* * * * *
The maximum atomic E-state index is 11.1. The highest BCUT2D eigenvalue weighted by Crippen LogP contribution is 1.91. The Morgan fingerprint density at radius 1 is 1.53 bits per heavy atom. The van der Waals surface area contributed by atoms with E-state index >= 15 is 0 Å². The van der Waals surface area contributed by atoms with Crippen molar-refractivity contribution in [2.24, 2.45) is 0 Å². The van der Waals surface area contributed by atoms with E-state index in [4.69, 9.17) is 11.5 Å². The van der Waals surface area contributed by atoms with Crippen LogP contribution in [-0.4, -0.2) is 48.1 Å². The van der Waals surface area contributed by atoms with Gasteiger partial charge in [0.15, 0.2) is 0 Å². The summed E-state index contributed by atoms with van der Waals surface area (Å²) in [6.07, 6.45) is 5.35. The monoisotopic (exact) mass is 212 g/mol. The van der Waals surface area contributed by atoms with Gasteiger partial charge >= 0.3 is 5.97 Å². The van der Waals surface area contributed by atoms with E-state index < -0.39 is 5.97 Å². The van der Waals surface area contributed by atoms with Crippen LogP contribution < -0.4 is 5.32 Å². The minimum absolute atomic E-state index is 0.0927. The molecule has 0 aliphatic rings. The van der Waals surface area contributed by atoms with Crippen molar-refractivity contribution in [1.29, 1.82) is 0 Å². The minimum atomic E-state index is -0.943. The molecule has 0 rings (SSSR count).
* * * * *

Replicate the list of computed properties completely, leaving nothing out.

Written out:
The maximum atomic E-state index is 11.1. The highest BCUT2D eigenvalue weighted by Crippen LogP contribution is 1.91. The Morgan fingerprint density at radius 1 is 1.53 bits per heavy atom. The van der Waals surface area contributed by atoms with E-state index >= 15 is 0 Å². The van der Waals surface area contributed by atoms with Crippen molar-refractivity contribution in [2.24, 2.45) is 0 Å². The van der Waals surface area contributed by atoms with E-state index in [4.69, 9.17) is 11.5 Å². The van der Waals surface area contributed by atoms with Crippen LogP contribution in [-0.4, -0.2) is 48.1 Å². The van der Waals surface area contributed by atoms with Gasteiger partial charge in [0.15, 0.2) is 0 Å². The summed E-state index contributed by atoms with van der Waals surface area (Å²) in [6.07, 6.45) is 5.35. The monoisotopic (exact) mass is 212 g/mol. The van der Waals surface area contributed by atoms with Gasteiger partial charge >= 0.3 is 5.97 Å². The van der Waals surface area contributed by atoms with E-state index < -0.39 is 5.97 Å². The van der Waals surface area contributed by atoms with Crippen LogP contribution < -0.4 is 5.32 Å². The minimum absolute atomic E-state index is 0.0927. The molecule has 0 aliphatic rings. The van der Waals surface area contributed by atoms with Crippen molar-refractivity contribution in [1.29, 1.82) is 0 Å². The minimum atomic E-state index is -0.943. The molecule has 0 rings (SSSR count).